Sanctuary for the Abused
Wednesday, November 13, 2013
Emotional Abuse or Going Crazy?
The blows of physical or sexual abuse are oftentimes obvious. Broken bones, bruises, and lacerations leave scars as evidence. Yet worst of all are the scars of emotional abuse - nearly invisible to the naked eye. Unfortunately, these can be more caustic, long-lasting, and life-altering than those left by any other type of abuse and the psychological damage the most profound.
What is emotional abuse? Sometimes called "Ambient Abuse," it is an extremely subtle form of control and manipulation that may go unrecognized for months or years -- many times even by those on the receiving end -- at least until it is too late. By the time the victim is aware of the actual abusive behaviors, she has oftentimes become a bundle of nerves and finds it difficult to see her way off the emotional roller coaster ride she's stuck on. Worse yet, she can't even explain what's happening to her, and in some cases, she may actually think she is going crazy; struggling with anxiety, depression, fear, or eventually -- apathy. She may quit doing anything, for fear of doing it "wrong" - at least according to the controller in her life.
Abusers and controllers may start out using little digs like, "Honey, everyone knows that you do it this way," as just another way to say, "How stupid are you that you don't know this?"
Constant criticism becomes part of the game. "You are too fat, dumb, ugly," or even, "I wish I had that abortion instead of having you!" These are all ammunition in emotional abuse.
Even teasing can be abusive, for it frequently has some truth at its core. Jane lives in a marriage where her husband's teasing-type cuts are constant. "The Ayatollah says dinner is ready," he announces regularly whenever they have guests. He thinks it's funny. She certainly doesn't. And what are we, the guests supposed to think -- that he is paying her a compliment? Absolutely not. I don't care how much he smiles or laughs when he throws it out there -- it is meant to wound. And she knows it. And he knows that she knows it.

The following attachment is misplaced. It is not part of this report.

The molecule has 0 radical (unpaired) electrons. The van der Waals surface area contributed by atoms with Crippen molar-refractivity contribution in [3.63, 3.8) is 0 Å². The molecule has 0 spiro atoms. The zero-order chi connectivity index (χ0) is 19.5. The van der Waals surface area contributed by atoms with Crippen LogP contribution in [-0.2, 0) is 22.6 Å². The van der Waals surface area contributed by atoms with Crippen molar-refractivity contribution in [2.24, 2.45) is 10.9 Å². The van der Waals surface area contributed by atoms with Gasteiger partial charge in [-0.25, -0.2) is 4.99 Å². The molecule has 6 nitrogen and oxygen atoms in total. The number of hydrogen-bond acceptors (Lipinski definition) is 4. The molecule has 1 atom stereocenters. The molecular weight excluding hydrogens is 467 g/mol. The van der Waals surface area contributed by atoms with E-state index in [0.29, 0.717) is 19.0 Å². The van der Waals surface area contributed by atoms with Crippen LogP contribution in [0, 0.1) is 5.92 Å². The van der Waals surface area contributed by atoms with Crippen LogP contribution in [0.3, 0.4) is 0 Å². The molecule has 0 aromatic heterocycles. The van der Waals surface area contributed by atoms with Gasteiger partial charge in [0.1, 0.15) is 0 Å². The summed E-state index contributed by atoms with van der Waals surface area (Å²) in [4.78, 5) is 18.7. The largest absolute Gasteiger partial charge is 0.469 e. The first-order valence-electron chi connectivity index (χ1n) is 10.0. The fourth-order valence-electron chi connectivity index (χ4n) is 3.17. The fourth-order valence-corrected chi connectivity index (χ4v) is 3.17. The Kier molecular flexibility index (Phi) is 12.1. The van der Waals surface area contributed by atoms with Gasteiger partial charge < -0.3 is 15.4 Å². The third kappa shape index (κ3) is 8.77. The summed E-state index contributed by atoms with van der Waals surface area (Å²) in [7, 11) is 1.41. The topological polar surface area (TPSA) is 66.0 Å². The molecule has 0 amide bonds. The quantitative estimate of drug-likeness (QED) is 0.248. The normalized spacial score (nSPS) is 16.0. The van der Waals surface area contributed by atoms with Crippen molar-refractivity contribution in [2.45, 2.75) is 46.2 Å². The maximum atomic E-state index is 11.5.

Emotional abuse may take the form of the controller limiting the "victim's" outside contacts. "You don't need anybody but me," he may remind you constantly, and can actually get angry if you spend time with your friends or family, even on the phone. The more he can lock you away from your external support systems, the more he locks you in his boxx of control.
Deanna's husband tells her what time she can go to bed, what she is allowed to eat, and just how long she'd better be gone when she goes out to do errands. He never gives her a birthday or Christmas gift. He threatens to kill her and hide her car if she doesn't obey him. He makes her recite each day that she is worthless -- that he will tell her what she is worth, what she can and can't do, and who she is allowed to see when. This is obviously extreme emotional abuse.
Unfortunately, all these situations may seem extremely difficult to escape for the victim. The brainwashing of weeks, months, and years of constant demeaning remarks are meant to make her feel worthless and as though no one else in the world could love her. Thus, her fear of leaving exceeds the fear of staying, and even worse -- many times she blames herself for all that is wrong. Guilt becomes her constant companion. Leaving seems impossible. And besides, it's "not that bad." For if it were, there would certainly be broken bones to prove it. Or so she believes.
If you find yourself trapped in the boxx of emotional abuse, it's important to know you CAN escape! The long-term emotional damage caused by this type of situation will affect your physical as well as your mental health -- and that of your children. While there may not be laws protecting you from the constant verbal attacks, you do have the ability to recognize it for what it is -- definitely NOT something that goes hand-in-hand with a loving relationship. Furthermore, teaching your children that this is an acceptable behavior only leads them to believe that emotional abuse is an acceptable part of a normal relationship. Would you wish this for your child? Or your grandchild?
Mary Jo Fay is a speaker and writer. http:// www.outoftheboxx.com.